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As the death toll from the flooding has risen to more than 170 in Germany, Laschet’s response has revived a longstanding debate over his suitability to fill fellow conservative Merkel’s shoes when she retires after September’s election.
In a recent poll by the Civey institute for Spiegel magazine, only 26 percent of 5,000 respondents said they considered Laschet to be a good crisis-manager.
Laschet, who is currently state premier in Germany’s most populous state North-Rhine Westphalia, had already faced criticism for his hesitant, u-turn-prone handling of the pandemic.
And with his own state one of the worst-hit regions by last week’s deluge, he is now under fire for his gaffe-marred response to the disaster.
“Laschet took some time to find the right tone” after the floods hit, Hans Vorlaender, political scientist at Dresden’s Technical University, told AFP.
He pointed to a “communications disaster” over images that emerged last week.
The 60-year-old candidate was caught on camera convulsed in laughter with local officials as German president Frank-Walter Steinmeier in the foreground paid homage to the flood victims.
German president Steinmeier delivers a sombre speech about help for communities devastated by floods while in background CDU chancellor candidate Armin Laschet appears to laugh himself silly about some joke:pic.twitter.com/gaGtqnLG8w
— Jeremy Cliffe (@JeremyCliffe) July 17, 2021
Though he later apologised for his “mistake”, Laschet faced fierce criticism online and in the German media.
“Does the supremely self-controlled Merkel really trust this man, who has shown no self-control, with her job?” demanded Der Spiegel weekly.
“It is no laughing matter! If Laschet wants to be chancellor, he has to be able to manage crises. This would not have happened to Merkel,” wrote Berlin daily Der Tagesspiegel.
While the veteran leader has long been praised for her steely nerves under fire, Laschet has often shown “a lack of determination”, Vorlaender told AFP.
“In general, politicians show what they are capable of in times of crisis,” he said, pointing not only to Merkel, but also to her predecessor Gerhard Schroeder, who impressed voters with his hands-on response to floods ahead of his re-election in 2002.
In a survey this week for the Forsa institute, meanwhile, Laschet and Merkel’s CDU/CSU alliance was polling two points lower than the previous week on 28 percent.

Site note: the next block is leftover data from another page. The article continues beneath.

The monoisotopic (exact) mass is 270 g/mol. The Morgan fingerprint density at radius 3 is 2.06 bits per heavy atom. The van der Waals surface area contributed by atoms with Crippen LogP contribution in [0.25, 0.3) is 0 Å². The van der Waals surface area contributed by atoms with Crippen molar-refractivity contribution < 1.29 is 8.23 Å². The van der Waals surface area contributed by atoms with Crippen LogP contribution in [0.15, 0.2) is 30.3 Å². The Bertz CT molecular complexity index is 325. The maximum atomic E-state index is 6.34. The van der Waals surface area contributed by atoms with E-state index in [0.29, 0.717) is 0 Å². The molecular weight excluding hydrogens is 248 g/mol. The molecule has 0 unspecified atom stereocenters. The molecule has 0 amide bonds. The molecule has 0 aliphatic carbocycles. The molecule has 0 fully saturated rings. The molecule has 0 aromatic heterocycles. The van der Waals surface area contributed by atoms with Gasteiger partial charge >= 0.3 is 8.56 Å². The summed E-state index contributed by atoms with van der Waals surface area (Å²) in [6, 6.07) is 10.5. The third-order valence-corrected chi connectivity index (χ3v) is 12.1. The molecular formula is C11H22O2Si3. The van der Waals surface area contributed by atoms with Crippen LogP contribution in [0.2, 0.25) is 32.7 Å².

By Friday, however, a poll for public broadcaster ARD showed the conservatives up a point to 29 percent.
With a lead of around 10 points ahead of the opposition Greens party in second place, Laschet is still the strong favourite to succeed Merkel.
In recent months, he has benefited from a collapse in support for the Greens, whose initially strong campaign was hit hard with a series of missteps by co leader and candidate Annalena Baerbock.
Yet the floods have slowed his march to victory and returned climate policy to the top of the agenda just two months before the election.
The ARD poll showed 81 percent of Germans seeing a need for stronger action to protect the climate.
“The floods have shown the urgent need for climate policies,” wrote Der Tagesspiegel, while Merkel herself called for “speeding up” the fight against climate change as she leaves the stage.
“Laschet needs to set clear goals and go beyond what is in the conservatives’ manifesto,” Vorlaender said, as natural disasters become more frequent due to global warming.
Merkel’s ruling right-left coalition tightened its emissions targets in May to put the country on course for carbon neutrality by 2045.
Bavarian state premier Markus Söder, who mounted a fierce challenge against Laschet for the conservative candidacy in the spring, has increased the pressure by setting an ambitious goal of phasing out coal by 2030 – eight years ahead of deadline set by the federal government.
As premier of a coal-dominated region, Laschet has been considerably more cautious on climate issues.
And that has not been lost on voters. In a Civey poll on Wednesday, just 26 percent said they believed Laschet would provide effective climate protection policies.